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References

  1. Andersen T, Andersen F. 2006. Effects of CO2 concentration on growth of filamentous algae and Littorella uniflora in a Danish softwater lake. Aquat. Bot. 84: 267-271.
    CrossRef
  2. Arancibia-Avila P, Coleman JR, Russin WA, Wilcox LW, Graham JM, Graham LE. 2000. Effects of pH on cell morphology and carbonic anhydrase activity and localization in bloom-forming Mougeotia (Chlorophyta, Charophyceae). Can. J. Bot. 78: 1206-1214.
    CrossRef
  3. Bligh EG, Dyer WJ. 1959. A rapid method of total lipid extraction and purification. Can. J. Biochem. Physiol. 377: 911917.
    CrossRef
  4. Borowitzka MA. 1992. Algal biotechnology products and processes - matching science and economics. J. Appl. Phycol. 4: 267-279.
    CrossRef
  5. Chihara M, Nakayama T, Inouye I, Kodama M. 1994. Chlorococcum littorale, a new marine green coccoid alga (Chlorococcales, Chlorophyceae). Arch. Protistenkunde 144:227-235.
    CrossRef
  6. Chisti Y. 2007. Biodiesel from microalgae. Biotechnol. Adv. 25: 294-306.
    CrossRef
  7. Chisti Y. 2008. Biodiesel from microalgae beats bioethanol. Trends Biotechnol. 26: 126-131.
    CrossRef
  8. Chiu S, Kao C, Tsai M, Ong S, Chen C, Lin C. 2009. Lipid accumulation and CO2 utilization of Nannochloropsis oculata in response to CO2 aeration. Bioresour. Technol. 100: 833-838.
    CrossRef
  9. Demorais M, Costa J. 2007. Isolation and selection of microalgae from coal fired thermoelectric power plant for biofixation of carbon dioxide. Energ. Convers. Manage. 48:2169-2173.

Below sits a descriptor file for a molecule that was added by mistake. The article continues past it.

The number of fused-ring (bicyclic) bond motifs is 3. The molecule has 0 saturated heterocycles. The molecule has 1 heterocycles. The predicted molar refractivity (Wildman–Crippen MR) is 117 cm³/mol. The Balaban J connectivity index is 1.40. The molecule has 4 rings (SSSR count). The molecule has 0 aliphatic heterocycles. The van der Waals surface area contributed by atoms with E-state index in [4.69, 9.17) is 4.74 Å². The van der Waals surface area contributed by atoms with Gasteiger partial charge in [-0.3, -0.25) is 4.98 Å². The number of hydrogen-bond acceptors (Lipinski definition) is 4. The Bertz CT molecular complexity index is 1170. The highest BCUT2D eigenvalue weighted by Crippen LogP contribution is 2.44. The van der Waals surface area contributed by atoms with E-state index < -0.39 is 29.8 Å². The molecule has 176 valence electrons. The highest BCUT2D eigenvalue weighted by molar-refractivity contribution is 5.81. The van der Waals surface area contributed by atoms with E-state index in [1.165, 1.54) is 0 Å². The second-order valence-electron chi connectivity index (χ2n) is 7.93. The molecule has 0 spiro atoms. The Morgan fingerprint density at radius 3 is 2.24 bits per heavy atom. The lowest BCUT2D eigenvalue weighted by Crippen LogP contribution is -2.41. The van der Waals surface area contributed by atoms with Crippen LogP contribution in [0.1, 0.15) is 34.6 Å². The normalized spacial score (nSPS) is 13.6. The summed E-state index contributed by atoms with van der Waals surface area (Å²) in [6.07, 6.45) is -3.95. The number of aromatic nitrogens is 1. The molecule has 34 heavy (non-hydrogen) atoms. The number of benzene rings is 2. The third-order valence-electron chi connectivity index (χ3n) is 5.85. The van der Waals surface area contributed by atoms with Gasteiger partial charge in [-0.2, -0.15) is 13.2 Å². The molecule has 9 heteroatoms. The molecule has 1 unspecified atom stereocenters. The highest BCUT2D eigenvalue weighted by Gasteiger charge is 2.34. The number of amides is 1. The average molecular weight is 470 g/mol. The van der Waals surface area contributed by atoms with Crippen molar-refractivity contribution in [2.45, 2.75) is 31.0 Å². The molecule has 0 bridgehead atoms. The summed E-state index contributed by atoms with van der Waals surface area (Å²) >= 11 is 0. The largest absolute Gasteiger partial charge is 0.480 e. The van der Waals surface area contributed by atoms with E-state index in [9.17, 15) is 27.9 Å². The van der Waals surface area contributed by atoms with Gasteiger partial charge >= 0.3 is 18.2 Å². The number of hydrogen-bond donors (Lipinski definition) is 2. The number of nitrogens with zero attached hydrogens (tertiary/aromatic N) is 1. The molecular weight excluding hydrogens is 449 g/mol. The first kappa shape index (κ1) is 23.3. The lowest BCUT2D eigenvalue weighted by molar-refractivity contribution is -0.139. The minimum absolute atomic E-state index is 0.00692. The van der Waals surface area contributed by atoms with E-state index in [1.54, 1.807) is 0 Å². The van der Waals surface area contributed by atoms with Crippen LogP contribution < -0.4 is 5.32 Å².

CrossRef
  10. Doucha J, Straka F, Livansky K. 2005. Utilization of flue gas for cultivation of microalgae (Chlorella sp.) in an outdoor open thin-layer photobioreactor. J. Appl. Phycol. 17: 403-412.
    CrossRef
  11. Fernandez FGA, Gonzalez-Lopez CV, Sevilla JMF, Grima EM. 2012. Conversion of CO2 into biomass by microalgae:how realistic a contribution may it be to significant CO2 removal? Appl. Microbiol. Biotechnol. 96: 577-586.
    CrossRef
  12. Griffiths MJ, Harrison STL. 2009. Lipid productivity as a key characteristic for choosing algal species for biodiesel production. J. Appl. Phycol. 21: 493-507.
    CrossRef
  13. Hanagata N, Takeuchi T, Fukuju Y, Barnes DJ, Karube I. 1992. Tolerance of microalgae to high CO2 and hightemperature. Phytochemistry 31: 3345-3348.
    CrossRef
  14. Hu Q, Sommerfeld M, Jarvis E, Ghirardi M, Posewitz M, Seibert M, Darzins A. 2008. Microalgal triacylglycerols as feedstocks for biofuel production: perspectives and advances. Plant J. 54: 621-639.
    CrossRef
  15. Jiang LL, Luo SJ, Fan XL, Yang ZM, Guo RB. 2011. Biomass and lipid production of marine microalgae using municipal wastewater and high concentration of CO2. Appl. Energy 88:3336-3341.
    CrossRef
  16. Lang X, Dalai AK, Bakhshi NN, Reaney MJ, Hertz PB. 2001. Preparation and characterization of bio-diesels from various bio-oils. Bioresour. Technol. 80: 53-62.
    CrossRef
  17. Larson TR, Rees TAV. 1996. Changes in cell composition and lipid metabolism mediated by sodium and nitrogen availability in the marine diatom Phaeodactylum tricornutum (Bacillariophyceae). J. Phycol. 32: 388-393.
    CrossRef